Eden Valley – 2003
2003 was one of the worst droughts in history, with rainfall at only 70% of the previous year. This left the soil moisture profiles and dams lower than at the start of winter. Spring was frosty and windy, but not overly wet. The frosts in October were bad news for many, although the rains were at least strategic, which resulted in better fruit set than last year. The hot, dry and windy weather during summer has stressed the vines severely, which has resulted in smaller berries and a reduced crop. This season has often been likened to 1983, which is obviously remembered more for the horrors of Ash Wednesday and the Barossa flood than the drought.
The vines looked surprisingly good for the dry season, however the crops were light, except for riesling. The ancient dry-grown vines groaned as they searched deep with their old gnarled roots for any faint sniff of moisture. Even those growers who had been able to use some water couldn’t reverse the drought. Growers were talking about a crop reduction of up to 30%, but it was far worse. Then just as the vines were succumbing to the hot, dry conditions, the heavens opened. Not just a sprinkle, but serious rain of around 75mm over 24 hours, enough to split the grapes and cause even more grief for the long-suffering grower. The country turned green overnight and the split grapes shrivelled up. In the final wash-up the damage wasn’t that bad, although the old dry-grown shiraz suffered the worst, leaving virtually nothing on the vines. Mount Edelstone was one example. The vineyard was half-picked at 5 tonnes, where in a normal year we would get 80 tonnes!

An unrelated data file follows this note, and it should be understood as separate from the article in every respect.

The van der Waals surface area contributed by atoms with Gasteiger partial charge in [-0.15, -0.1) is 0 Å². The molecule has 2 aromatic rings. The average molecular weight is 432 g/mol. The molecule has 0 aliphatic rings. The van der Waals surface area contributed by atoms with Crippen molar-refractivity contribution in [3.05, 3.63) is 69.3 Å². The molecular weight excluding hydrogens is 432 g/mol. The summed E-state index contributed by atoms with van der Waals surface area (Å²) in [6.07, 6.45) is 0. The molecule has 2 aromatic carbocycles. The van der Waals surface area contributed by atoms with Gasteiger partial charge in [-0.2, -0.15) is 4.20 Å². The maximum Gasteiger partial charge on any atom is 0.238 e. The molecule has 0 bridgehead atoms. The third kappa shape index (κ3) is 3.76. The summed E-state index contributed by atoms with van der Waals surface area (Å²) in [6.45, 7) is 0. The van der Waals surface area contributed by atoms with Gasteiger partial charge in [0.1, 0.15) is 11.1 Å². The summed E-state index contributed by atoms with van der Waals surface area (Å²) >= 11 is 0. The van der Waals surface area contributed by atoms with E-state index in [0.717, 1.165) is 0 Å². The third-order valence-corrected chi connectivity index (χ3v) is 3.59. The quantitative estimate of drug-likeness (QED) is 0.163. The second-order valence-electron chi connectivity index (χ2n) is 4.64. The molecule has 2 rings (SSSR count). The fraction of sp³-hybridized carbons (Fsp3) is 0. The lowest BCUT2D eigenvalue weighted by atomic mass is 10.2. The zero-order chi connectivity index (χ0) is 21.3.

This year must surely go down on record as being one of our hottest, driest and windiest summers leading to a smaller vintage of potentially very good quality. The small crop was a blessing in disguise, too, with the impending grape and wine glut looming closer. Timing of the harvest was similar to 2001, due to the heat and lack of subsoil moisture. Another vintage for the record books!